Barclay Damon: New York’s Potential Pitfalls when Legalizing Adult Use Cannabis

Cannabis legislation made significant strides on Election Day throughout the United States. All five states with cannabis measures on the ballot in the November 2020 election voted affirmatively for either medical or adult-use cannabis legislation. New Jersey, Arizona, and Montana voters legalized adult-use cannabis, Mississippi passed medical marijuana, and South Dakota passed both medical and adult use. As a result, today 35 states have medicinal cannabis, and 15 states have legalized cannabis for adult use.

Authored By: Aleece Burgio / Special Counsel

Aleece Burgio / Special Counsel

Many insiders expect that New York State will legalize adult use cannabis in 2021 through the budget process by adopting either the Cannabis Regulation and Taxation Act (“CRTA”) or the Marijuana Regulation Taxation Act (“MRTA”). Regardless of which law is ultimately enacted, the market will struggle if the legislation does not strike the right balance on key issues, such as social equity, tax rate, and the sale of marijuana flower.


Social Equity Provisions

Social equity has been both a sticking and selling point among New York legislators when weighing whether to implement adult use legislation. More recent states to enact adult-use marijuana legislation, such as Massachusetts, have included social equity provisions.[1] Focusing on individuals that have been most adversely impacted by the criminal prohibition of marijuana, Massachusetts’ Social Equity Program for example, provides technical assistance and skill-based training for success in the cannabis industry.[2]

Within New York State, previous versions of the CRTA and MRTA have adopted divergent positions on the social equity component. The CRTA, proposed by Governor Cuomo, has been contentious in the past few years precisely because it did not include any concrete plans for creating state-supported social initiatives. By contrast, the MRTA proposed to dedicate 50% of the use of revenue to go back to communities that have been disproportionately impacted by the prohibition of cannabis.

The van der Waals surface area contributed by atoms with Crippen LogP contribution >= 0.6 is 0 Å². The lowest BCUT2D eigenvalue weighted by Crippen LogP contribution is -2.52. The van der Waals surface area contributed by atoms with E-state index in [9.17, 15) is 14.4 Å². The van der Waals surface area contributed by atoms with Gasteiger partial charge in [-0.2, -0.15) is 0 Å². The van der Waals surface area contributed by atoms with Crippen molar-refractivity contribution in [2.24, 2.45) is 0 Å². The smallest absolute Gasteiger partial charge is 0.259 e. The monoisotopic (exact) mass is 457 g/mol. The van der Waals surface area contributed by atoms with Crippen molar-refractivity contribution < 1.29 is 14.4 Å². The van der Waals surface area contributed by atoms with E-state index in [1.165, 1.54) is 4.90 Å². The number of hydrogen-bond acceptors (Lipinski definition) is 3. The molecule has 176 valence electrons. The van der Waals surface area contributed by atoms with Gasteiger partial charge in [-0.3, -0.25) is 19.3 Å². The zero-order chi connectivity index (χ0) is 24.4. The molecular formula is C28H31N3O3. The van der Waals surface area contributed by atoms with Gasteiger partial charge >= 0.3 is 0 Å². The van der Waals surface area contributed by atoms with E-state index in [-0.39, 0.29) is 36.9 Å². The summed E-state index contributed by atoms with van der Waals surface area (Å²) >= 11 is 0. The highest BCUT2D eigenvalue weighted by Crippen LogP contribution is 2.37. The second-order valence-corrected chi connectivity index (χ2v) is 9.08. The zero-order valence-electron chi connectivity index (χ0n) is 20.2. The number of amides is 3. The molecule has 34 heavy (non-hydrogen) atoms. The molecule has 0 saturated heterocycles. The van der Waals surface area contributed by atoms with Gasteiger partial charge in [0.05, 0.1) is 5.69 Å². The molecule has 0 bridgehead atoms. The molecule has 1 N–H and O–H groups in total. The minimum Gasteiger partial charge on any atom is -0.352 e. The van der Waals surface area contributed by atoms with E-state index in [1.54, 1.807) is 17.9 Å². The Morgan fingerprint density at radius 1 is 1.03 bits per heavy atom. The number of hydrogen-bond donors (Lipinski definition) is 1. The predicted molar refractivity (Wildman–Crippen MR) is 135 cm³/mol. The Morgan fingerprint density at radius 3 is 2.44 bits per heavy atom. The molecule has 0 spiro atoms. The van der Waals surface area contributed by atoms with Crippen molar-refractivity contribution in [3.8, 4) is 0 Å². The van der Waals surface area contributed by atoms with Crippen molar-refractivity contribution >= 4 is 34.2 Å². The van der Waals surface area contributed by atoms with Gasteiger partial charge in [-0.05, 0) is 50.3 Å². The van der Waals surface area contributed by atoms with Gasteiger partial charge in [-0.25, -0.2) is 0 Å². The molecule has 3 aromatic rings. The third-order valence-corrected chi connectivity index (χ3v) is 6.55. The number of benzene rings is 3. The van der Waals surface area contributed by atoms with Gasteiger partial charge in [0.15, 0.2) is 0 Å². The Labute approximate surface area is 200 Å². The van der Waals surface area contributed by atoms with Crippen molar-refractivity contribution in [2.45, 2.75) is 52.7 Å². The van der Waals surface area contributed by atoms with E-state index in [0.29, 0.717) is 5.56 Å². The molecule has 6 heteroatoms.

If New York proceeds in 2021 with the governor’s proposed CRTA, as is like the case, the legislation will need to contain social equity provisions to promote inclusion in the marketplace and reduce barriers for entry for communities though out the state that have higher poverty rates and unemployment.


New York should consider the following:

  • Developing incubator programs to provide direct support to small-scale operators;
  • Requiring licensees to use good-faith efforts in hiring employees who meet the equity eligibility criteria, and certify annually that 25% of their employees meet the criteria or that they have used a good-faith effort to achieve that 25% threshold;
  • Dedicating a percentage of local cannabis tax and non-licensing fee revenue to support a Community Reinvestment Fund to assist in reentry services, job training, and criminal record-change assistance to residents of disproportionately impacted areas; and
  • Authorizing local government to facilitate resentencing and expungement to restore the civil rights of cannabis arrestees and to fund these efforts through cannabis taxes.[3]


Tax Rate

States have designed different excise tax systems for recreational cannabis, and a pattern appears to be emerging: a lower tax rate equates to higher per capita tax revenues and discourages growth of the grey and illicit markets. The CRTA has historically proposed two distinct taxes: a cultivation tax (based on weight) and a separate state sales tax on the sale to a retail dispensary.[4] This taxing structure has been widely-viewed as anti-competitive and likely to discourage market participation. In addition, taxation on the basis of weight may encourage growers to limit production to certain biochemical makeups, thereby curtailing production potential. Also, a cultivation tax based on weight does not give appropriate consideration to the potency or value of the crop.